RNA-seq analysis of the influence of anaerobiosis and FNR on Shigella flexneri
1 Sir William Dunn School of Pathology, Oxford University, Oxford, United Kingdom
2 Centre for Molecular Microbiology and Infection, Imperial College London, London, United Kingdom
3 The Wellcome Trust Sanger Institute, Hinxton, Cambridgeshire, United Kingdom
BMC Genomics 2014, 15:438 doi:10.1186/1471-2164-15-438Published: 6 June 2014
Shigella flexneri is an important human pathogen that has to adapt to the anaerobic environment in the gastrointestinal tract to cause dysentery. To define the influence of anaerobiosis on the virulence of Shigella, we performed deep RNA sequencing to identify transcriptomic differences that are induced by anaerobiosis and modulated by the anaerobic Fumarate and Nitrate Reduction regulator, FNR.
We found that 528 chromosomal genes were differentially expressed in response to anaerobic conditions; of these, 228 genes were also influenced by FNR. Genes that were up-regulated in anaerobic conditions are involved in carbon transport and metabolism (e.g. ptsG, manX, murQ, cysP, cra), DNA topology and regulation (e.g. ygiP, stpA, hns), host interactions (e.g. yciD, nmpC, slyB, gapA, shf, msbB) and survival within the gastrointestinal tract (e.g. shiA, ospI, adiY, cysP). Interestingly, there was a marked effect of available oxygen on genes involved in Type III secretion system (T3SS), which is required for host cell invasion and pathogenesis. These genes, located on the large Shigella virulence plasmid, were down regulated in anaerobiosis in an FNR-dependent manner. We also confirmed anaerobic induction of csrB and csrC small RNAs in an FNR-independent manner.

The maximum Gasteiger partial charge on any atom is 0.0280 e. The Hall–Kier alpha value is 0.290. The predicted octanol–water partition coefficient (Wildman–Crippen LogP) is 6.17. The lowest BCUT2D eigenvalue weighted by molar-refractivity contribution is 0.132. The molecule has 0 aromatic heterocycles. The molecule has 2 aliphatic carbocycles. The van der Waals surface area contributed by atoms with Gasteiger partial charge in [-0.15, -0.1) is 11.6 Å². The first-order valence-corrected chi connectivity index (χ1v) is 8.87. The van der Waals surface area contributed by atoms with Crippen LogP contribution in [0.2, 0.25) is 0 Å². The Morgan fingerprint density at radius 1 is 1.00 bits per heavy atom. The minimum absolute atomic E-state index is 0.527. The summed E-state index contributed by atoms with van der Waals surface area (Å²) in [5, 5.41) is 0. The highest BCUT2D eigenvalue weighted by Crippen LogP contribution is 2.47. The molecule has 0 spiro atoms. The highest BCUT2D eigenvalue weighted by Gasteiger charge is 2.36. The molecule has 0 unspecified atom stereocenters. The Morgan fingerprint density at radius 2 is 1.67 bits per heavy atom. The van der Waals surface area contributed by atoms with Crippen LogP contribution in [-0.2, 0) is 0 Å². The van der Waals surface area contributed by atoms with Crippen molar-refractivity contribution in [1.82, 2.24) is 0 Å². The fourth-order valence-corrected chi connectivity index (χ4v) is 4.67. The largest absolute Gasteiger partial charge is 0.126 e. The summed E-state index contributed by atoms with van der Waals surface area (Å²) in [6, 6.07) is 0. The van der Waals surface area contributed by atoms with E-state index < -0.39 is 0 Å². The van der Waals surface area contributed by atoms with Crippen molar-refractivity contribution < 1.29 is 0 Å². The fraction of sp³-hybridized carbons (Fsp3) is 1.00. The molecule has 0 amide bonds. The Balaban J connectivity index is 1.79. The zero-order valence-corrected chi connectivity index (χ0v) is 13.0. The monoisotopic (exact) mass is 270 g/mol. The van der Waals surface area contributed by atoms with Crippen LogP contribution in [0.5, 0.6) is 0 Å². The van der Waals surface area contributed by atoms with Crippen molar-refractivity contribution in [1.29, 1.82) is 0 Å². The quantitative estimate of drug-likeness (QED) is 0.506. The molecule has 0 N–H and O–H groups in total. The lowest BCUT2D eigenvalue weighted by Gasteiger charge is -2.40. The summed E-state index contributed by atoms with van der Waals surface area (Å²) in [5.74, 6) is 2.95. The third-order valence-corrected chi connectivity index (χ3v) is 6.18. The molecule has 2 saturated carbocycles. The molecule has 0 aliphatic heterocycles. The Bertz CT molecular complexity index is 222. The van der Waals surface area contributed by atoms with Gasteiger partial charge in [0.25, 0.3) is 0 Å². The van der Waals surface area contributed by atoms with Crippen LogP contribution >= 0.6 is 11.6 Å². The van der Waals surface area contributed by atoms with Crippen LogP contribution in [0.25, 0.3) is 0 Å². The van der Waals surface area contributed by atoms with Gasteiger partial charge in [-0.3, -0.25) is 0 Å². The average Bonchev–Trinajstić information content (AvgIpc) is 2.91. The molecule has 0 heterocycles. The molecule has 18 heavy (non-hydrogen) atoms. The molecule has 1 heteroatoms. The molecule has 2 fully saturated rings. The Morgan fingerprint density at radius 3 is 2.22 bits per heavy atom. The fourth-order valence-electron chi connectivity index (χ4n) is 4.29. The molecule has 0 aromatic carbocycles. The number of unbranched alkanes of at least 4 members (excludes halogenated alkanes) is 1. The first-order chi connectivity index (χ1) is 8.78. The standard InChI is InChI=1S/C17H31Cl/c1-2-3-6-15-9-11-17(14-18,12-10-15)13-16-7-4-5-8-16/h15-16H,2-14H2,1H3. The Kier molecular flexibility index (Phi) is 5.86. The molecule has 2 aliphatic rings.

Anaerobiosis promotes survival and adaption strategies of Shigella, while modulating virulence plasmid genes involved in T3SS-mediated host cell invasion. The influence of FNR on this process is more extensive than previously appreciated, although aside from the virulence plasmid, this transcriptional regulator does not govern expression of genes on other horizontally acquired sequences on the chromosome such as pathogenicity islands.